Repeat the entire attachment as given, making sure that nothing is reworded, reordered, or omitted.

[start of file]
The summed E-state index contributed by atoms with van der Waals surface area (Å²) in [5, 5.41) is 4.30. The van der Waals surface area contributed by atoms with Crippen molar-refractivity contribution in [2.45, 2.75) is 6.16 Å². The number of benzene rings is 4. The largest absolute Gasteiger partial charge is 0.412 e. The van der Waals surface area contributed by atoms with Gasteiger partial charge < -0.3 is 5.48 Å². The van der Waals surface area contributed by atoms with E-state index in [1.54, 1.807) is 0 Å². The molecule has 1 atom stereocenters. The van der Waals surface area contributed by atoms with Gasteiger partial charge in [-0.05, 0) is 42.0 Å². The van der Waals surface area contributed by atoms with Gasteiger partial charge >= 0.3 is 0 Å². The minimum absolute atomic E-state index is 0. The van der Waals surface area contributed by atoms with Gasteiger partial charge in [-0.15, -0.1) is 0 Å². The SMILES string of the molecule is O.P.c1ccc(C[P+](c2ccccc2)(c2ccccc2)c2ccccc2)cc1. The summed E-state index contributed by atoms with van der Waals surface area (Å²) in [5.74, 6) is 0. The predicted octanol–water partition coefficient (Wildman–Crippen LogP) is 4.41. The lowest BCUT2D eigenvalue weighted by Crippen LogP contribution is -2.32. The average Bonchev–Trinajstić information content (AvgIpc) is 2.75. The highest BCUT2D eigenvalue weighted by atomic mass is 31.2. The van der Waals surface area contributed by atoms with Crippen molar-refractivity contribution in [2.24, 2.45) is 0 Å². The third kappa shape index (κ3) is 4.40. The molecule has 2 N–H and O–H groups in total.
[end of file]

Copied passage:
The summed E-state index contributed by atoms with van der Waals surface area (Å²) in [5, 5.41) is 4.30. The van der Waals surface area contributed by atoms with Crippen molar-refractivity contribution in [2.45, 2.75) is 6.16 Å². The number of benzene rings is 4. The largest absolute Gasteiger partial charge is 0.412 e. The van der Waals surface area contributed by atoms with Gasteiger partial charge < -0.3 is 5.48 Å². The van der Waals surface area contributed by atoms with E-state index in [1.54, 1.807) is 0 Å². The molecule has 1 atom stereocenters. The van der Waals surface area contributed by atoms with Gasteiger partial charge in [-0.05, 0) is 42.0 Å². The van der Waals surface area contributed by atoms with Gasteiger partial charge >= 0.3 is 0 Å². The minimum absolute atomic E-state index is 0. The van der Waals surface area contributed by atoms with Gasteiger partial charge in [-0.15, -0.1) is 0 Å². The SMILES string of the molecule is O.P.c1ccc(C[P+](c2ccccc2)(c2ccccc2)c2ccccc2)cc1. The summed E-state index contributed by atoms with van der Waals surface area (Å²) in [5.74, 6) is 0. The predicted octanol–water partition coefficient (Wildman–Crippen LogP) is 4.41. The lowest BCUT2D eigenvalue weighted by Crippen LogP contribution is -2.32. The average Bonchev–Trinajstić information content (AvgIpc) is 2.75. The highest BCUT2D eigenvalue weighted by atomic mass is 31.2. The van der Waals surface area contributed by atoms with Crippen molar-refractivity contribution in [2.24, 2.45) is 0 Å². The third kappa shape index (κ3) is 4.40. The molecule has 2 N–H and O–H groups in total.